Fighting this international issue will require a paradigm shift for both ecological restoration and financial viability in the following ways:
Land Use: Over the past 20 years, the total farmland in the US has decreased by 50M acres, while globally farmers have put in nearly 180M new acres into cultivation in just the past decade (due to the rise of global markets). When considering the level of degradation in our soils, pursuing better commodity crop yields on less land will not result in more environmental restoration. Production has increased across 35 million acres for ethanol and up to 24.7 million acres, more than a quarter of the land currently devoted to corn, could be repurposed for holistically managed grazing. The key here is to incentivize farmers to adopt regenerative practices through ecosystem service markets and transition financing that allow producers to control the speed of the treadmill. While regenerative grazing takes more land use, it is more adept for both sensitive ecological areas and marginal lands that are unsuitable for industrial agriculture. On top of this, corn and soybean cultivated land used for feed could be repurposed, as grass-fed cattle do not require such feed. Increasing the diversity of outputs per acre for producers is key, be it with agrivoltaic systems, carbon credits, and USDA conservation grants.
Parity: The Great Depression was partially a result of overproduction and a main part of the New Deal was to control overproduction by storing excess grains in reserves and maintaining “parity prices” to both protect farmers and not flood markets. These solutions of “supply management” existed until the 1970s, when Earl Buntz’s mandate of “go big or go home” took over. Until 1985, the US also offered non-recourse loans where the government would accept crops in lieu of repayment, creating an important price floor. Though there are fair critiques of the shocks that parity pricing would cause, creating these financial, market-based mechanisms, combined with anti-monopolistic action, is a strong tool in the government’s kit beyond further subsidies to provide producers with leverage.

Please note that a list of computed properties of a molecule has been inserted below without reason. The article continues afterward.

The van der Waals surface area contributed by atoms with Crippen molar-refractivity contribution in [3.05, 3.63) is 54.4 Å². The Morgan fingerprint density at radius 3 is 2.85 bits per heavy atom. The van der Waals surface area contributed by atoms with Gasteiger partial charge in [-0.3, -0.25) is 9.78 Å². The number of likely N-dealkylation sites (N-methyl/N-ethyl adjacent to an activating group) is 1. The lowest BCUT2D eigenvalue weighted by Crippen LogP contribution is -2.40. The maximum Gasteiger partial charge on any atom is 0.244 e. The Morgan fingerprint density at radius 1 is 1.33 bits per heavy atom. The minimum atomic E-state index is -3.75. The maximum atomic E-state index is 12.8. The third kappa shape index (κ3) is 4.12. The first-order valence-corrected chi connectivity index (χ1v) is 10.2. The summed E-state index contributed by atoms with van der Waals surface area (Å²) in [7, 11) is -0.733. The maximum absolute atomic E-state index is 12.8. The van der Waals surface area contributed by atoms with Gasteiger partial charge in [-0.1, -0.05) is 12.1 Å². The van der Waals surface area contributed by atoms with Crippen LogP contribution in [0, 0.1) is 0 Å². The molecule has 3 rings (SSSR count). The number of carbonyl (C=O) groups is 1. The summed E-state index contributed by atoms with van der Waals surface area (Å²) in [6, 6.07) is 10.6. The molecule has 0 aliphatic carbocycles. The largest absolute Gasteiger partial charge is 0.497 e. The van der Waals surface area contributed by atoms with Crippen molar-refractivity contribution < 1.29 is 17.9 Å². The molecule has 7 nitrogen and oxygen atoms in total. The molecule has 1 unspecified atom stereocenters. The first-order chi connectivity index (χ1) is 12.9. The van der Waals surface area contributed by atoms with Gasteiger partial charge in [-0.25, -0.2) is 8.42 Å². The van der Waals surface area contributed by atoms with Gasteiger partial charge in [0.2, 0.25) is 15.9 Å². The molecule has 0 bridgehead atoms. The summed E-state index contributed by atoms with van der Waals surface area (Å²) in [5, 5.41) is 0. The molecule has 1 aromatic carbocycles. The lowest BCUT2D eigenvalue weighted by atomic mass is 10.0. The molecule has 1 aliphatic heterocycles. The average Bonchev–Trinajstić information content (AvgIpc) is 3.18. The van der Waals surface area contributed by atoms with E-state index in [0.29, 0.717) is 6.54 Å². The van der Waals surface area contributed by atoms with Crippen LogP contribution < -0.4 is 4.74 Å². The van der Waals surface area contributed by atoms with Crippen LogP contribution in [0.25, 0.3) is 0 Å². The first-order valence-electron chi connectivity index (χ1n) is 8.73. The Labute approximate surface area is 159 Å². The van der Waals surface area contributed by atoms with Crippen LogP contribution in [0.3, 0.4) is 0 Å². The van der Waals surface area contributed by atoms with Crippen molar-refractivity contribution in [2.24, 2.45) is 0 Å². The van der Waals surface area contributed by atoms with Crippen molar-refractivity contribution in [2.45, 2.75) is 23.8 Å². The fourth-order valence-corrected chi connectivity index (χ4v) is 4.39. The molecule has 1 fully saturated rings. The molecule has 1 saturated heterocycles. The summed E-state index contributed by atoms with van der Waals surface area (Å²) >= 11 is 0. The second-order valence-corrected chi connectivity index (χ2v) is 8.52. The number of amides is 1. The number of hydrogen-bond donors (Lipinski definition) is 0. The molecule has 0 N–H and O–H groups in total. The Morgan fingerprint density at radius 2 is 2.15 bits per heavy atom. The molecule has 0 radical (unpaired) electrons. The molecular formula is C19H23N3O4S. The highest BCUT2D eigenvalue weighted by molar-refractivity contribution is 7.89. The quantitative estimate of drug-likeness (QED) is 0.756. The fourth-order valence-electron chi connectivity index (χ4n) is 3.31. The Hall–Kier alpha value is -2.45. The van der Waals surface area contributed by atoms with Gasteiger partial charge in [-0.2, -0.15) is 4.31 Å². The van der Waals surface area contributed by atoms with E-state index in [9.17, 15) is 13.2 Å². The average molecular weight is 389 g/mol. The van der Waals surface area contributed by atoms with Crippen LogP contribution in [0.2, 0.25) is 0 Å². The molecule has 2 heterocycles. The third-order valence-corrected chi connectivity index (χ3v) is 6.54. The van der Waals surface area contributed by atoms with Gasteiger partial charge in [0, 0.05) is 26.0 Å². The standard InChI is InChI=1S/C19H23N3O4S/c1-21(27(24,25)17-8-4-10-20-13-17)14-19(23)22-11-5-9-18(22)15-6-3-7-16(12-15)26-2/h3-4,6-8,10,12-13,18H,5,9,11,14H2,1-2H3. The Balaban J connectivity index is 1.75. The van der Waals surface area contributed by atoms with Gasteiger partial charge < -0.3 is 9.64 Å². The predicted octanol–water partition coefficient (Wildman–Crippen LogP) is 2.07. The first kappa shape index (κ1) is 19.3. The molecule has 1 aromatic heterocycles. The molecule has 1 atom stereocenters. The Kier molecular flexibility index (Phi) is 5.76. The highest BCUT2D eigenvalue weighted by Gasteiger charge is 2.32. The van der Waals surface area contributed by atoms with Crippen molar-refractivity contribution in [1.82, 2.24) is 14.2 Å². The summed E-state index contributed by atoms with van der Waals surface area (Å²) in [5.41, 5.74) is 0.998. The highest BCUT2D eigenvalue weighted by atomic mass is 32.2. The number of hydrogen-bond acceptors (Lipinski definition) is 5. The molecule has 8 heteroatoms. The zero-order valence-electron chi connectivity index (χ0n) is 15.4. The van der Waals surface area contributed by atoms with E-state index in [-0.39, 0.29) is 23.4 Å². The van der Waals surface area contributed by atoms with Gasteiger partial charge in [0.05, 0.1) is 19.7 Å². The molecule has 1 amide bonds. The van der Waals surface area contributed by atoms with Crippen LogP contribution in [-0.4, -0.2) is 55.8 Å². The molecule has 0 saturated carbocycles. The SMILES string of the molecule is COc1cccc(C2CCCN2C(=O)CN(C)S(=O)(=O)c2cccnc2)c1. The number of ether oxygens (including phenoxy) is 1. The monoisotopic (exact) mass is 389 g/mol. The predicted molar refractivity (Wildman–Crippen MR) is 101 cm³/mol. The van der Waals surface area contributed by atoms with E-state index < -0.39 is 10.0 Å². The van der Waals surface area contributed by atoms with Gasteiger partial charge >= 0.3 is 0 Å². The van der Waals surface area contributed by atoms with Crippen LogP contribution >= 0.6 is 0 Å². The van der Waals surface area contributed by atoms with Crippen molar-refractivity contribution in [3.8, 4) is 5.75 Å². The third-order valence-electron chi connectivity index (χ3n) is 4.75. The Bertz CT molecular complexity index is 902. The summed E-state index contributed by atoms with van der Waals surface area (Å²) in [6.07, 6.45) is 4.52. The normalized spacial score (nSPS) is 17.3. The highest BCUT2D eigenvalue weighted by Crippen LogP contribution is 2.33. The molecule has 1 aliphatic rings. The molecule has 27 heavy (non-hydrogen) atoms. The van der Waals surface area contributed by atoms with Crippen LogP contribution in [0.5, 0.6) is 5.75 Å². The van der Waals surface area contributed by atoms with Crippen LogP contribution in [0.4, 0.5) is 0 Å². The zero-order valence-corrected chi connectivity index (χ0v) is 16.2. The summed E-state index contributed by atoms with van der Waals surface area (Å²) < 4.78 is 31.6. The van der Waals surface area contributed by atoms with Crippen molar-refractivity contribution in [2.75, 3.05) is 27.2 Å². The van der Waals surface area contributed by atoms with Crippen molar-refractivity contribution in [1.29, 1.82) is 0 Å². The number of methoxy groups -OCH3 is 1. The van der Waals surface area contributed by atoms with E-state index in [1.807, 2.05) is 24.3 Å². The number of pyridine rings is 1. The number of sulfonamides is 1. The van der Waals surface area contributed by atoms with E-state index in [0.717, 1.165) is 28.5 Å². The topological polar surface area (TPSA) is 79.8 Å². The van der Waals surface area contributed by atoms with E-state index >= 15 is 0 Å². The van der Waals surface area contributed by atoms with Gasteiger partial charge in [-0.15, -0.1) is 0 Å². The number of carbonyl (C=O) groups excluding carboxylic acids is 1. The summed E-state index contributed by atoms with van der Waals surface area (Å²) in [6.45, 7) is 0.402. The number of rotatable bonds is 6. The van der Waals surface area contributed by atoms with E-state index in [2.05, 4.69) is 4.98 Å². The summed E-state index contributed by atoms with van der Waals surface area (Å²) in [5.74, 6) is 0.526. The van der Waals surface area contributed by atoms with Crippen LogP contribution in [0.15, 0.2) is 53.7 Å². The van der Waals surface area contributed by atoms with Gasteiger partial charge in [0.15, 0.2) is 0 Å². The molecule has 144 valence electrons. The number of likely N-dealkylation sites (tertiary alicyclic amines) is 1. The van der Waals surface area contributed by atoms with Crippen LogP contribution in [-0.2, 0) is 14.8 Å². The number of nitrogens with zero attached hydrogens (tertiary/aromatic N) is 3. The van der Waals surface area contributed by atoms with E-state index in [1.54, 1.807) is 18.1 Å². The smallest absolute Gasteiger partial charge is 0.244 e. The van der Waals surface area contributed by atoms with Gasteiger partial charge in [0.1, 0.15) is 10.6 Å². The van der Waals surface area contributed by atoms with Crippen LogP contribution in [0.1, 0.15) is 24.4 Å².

International agricultural trade is too complex for a brute force approach. While there is no single way to cut the gordian knot, a combination of better-aligned subsidies for nutritional and ecological outcomes, combined with parity pricing and ecosystem service markets, can pave the way forward for a better food system. Not only will this be better for the American consumer, but it can cascade internationally to markets harmed by industrial agricultural systems.
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Listen: Megan Parks, Executive Vice President at (Soilworks portfolio co!) Grassroots Carbon gives a deep dive on the Sustainable Dish podcast with Lauren Manning on the soil carbon credit market. This podcast touches every facet of the carbon credit process, from producer to verification to buyer, and provides a great overview of where the market is at today. In particular, it provides a good layman’s explanation of the science of soil carbon storage and permanence, as well as the measurement process.